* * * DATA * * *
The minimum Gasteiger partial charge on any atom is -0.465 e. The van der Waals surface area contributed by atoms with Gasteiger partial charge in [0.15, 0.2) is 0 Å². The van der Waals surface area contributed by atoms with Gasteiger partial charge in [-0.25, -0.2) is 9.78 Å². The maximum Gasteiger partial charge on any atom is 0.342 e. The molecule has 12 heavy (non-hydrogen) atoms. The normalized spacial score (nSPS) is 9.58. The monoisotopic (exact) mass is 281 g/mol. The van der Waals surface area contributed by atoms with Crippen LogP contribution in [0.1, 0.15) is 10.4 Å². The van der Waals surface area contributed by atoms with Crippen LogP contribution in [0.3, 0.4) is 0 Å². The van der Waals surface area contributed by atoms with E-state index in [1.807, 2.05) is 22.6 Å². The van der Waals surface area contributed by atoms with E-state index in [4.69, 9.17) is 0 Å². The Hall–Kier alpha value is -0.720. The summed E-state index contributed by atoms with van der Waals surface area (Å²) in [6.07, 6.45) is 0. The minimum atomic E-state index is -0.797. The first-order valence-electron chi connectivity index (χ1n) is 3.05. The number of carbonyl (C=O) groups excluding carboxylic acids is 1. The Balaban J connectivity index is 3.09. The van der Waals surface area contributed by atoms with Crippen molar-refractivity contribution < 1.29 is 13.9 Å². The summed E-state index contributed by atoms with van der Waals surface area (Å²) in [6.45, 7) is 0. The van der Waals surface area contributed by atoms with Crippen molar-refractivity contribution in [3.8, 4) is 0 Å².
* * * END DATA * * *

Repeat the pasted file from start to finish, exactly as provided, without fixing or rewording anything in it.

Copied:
The minimum Gasteiger partial charge on any atom is -0.465 e. The van der Waals surface area contributed by atoms with Gasteiger partial charge in [0.15, 0.2) is 0 Å². The van der Waals surface area contributed by atoms with Gasteiger partial charge in [-0.25, -0.2) is 9.78 Å². The maximum Gasteiger partial charge on any atom is 0.342 e. The molecule has 12 heavy (non-hydrogen) atoms. The normalized spacial score (nSPS) is 9.58. The monoisotopic (exact) mass is 281 g/mol. The van der Waals surface area contributed by atoms with Crippen LogP contribution in [0.1, 0.15) is 10.4 Å². The van der Waals surface area contributed by atoms with Crippen LogP contribution in [0.3, 0.4) is 0 Å². The van der Waals surface area contributed by atoms with E-state index in [1.807, 2.05) is 22.6 Å². The van der Waals surface area contributed by atoms with E-state index in [4.69, 9.17) is 0 Å². The Hall–Kier alpha value is -0.720. The summed E-state index contributed by atoms with van der Waals surface area (Å²) in [6.07, 6.45) is 0. The minimum atomic E-state index is -0.797. The first-order valence-electron chi connectivity index (χ1n) is 3.05. The number of carbonyl (C=O) groups excluding carboxylic acids is 1. The Balaban J connectivity index is 3.09. The van der Waals surface area contributed by atoms with Crippen molar-refractivity contribution < 1.29 is 13.9 Å². The summed E-state index contributed by atoms with van der Waals surface area (Å²) in [6.45, 7) is 0. The van der Waals surface area contributed by atoms with Crippen molar-refractivity contribution in [3.8, 4) is 0 Å².